There is certainly much of interest in this excellent article both for philosophers and for Talmudists (and even more for those who are both). I want to focus on just one issue, which is briefly addressed at several points in the article and which I take to be of some importance. I tried to tackle this issue in a paper that I presented this summer at the Shalem Center’s conference, Philosophical Investigations of the Hebrew Bible, Talmud, and Midrash. What follows draws heavily on that paper. [For those who are interested in the full version, please click on the link at the end of the post.]
At various points in the article, Hirsch asserts that the Tana’im and Amora’im were making claims about identity. For instance, he says, “I think it is clear that R. Yochanan was indeed making a claim about identity and I have formulated his principle accordingly.” (p. 167) And later he writes, “I think it is no distortion to say that the tractate as a whole presents an extended treatment of the identity of a wide range of artifacts.” (p. 175) If this is right, then R. Yochanan and the Tana’im (and Tosafot) are entering into debates with “ordinary” metaphysicians – from the Hellenistic philosophers, who had a keen sense for the interesting philosophical questions about identity, to contemporary philosophers like Peter Geach, Roderick Chisholm, Eli Hirsch, and others. And presumably, they are also having such debates with each other – two Tana’im who have a machloket about whether a certain kli is still tameh are (in certain circumstances) having a dispute about identity, plain and simple. [See pp. 7-11 of my paper for a discussion of some examples in which there would appear to be a machloket about identity.]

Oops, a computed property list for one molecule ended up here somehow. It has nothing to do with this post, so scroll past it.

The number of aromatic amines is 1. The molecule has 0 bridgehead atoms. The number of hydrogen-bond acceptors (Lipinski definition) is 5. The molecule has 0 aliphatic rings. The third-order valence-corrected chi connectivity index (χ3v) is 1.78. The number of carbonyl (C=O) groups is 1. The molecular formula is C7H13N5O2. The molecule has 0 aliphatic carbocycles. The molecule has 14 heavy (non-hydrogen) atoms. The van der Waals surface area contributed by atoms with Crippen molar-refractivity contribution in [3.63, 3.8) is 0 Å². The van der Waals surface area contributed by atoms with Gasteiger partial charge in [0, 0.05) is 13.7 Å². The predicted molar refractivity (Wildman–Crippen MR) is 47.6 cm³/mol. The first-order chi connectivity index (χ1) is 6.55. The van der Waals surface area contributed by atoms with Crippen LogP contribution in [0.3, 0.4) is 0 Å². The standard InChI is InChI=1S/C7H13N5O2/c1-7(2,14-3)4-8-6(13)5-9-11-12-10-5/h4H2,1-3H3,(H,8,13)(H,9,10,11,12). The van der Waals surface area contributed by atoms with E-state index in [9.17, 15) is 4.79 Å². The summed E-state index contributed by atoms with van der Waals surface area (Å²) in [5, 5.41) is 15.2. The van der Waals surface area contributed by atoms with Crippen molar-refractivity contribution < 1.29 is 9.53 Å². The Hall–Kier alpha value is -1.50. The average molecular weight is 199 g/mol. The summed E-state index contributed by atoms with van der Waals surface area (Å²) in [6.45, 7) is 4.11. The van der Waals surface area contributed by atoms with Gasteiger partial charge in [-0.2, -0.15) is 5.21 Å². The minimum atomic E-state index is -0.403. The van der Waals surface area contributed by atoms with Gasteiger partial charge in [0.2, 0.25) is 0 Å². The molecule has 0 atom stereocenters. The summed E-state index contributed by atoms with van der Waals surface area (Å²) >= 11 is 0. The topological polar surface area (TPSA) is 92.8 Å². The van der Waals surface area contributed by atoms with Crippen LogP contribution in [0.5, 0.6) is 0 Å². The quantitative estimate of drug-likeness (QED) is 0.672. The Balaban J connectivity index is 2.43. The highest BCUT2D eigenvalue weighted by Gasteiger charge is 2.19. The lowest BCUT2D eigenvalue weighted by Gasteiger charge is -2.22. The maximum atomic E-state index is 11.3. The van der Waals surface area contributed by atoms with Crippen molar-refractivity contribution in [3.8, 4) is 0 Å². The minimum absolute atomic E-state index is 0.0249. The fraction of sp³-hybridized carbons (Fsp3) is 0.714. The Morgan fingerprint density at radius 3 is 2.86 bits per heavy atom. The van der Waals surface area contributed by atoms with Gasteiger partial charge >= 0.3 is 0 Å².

In my paper I raise two problems for – or at least costs of - Hirsch’s assumption. I’ll briefly recapitulate those and then add a third (the third was suggested to me by David Shatz). (1) Hirsch’s assumption seems to be inconsistent with any robustly pluralistic view on Talmudic-halakhic disputes, by which I mean any view according to which each position in a Talmudic-halakhic dispute is one that God might very well have willed, or at least endorsed. After all, at most one view in a philosophical dispute about identity is true, and whichever view is false is necessarily false – so how could God have willed that such a view be true? (2) Hirsch’s assumption seems to commit him to a certain view on how the Talmudists themselves conceived of psak halakha (i.e., halakhic dispute resolution), one that doesn’t comport particularly well with what many Talmudists said explicitly about psak halakha. [The details here are somewhat complicated, so I refer the interested reader (and I am well aware that the extension of this predicate might be empty) to pp. 17-19 of my paper.] (3) We might wonder whether Hirsch’s assumption compromises, to one degree or other, the religious value of either the original debates/conversations among the Talmudists or our study of them. If in these instances the Tana’im and Amora’im were making straightforwardly metaphysical claims and having metaphysical disputes, rather than making claims about what God wants from us, then does that not diminish the religious value of studying these disputes? I am aware of the Gemara in Avoda Zara that even Sihat Hulin (the mundane conversations) of Torah scholars require study, and I don’t mean to question that, but can one compare the religious value of studying Havayot D’abaye V’rava when they are directly grappling with the will and word of God to their discussions of “mundane matters”, even when those mundane matters are as interesting and ripe for philosophizing as identity? I can only record my own feeling that one cannot.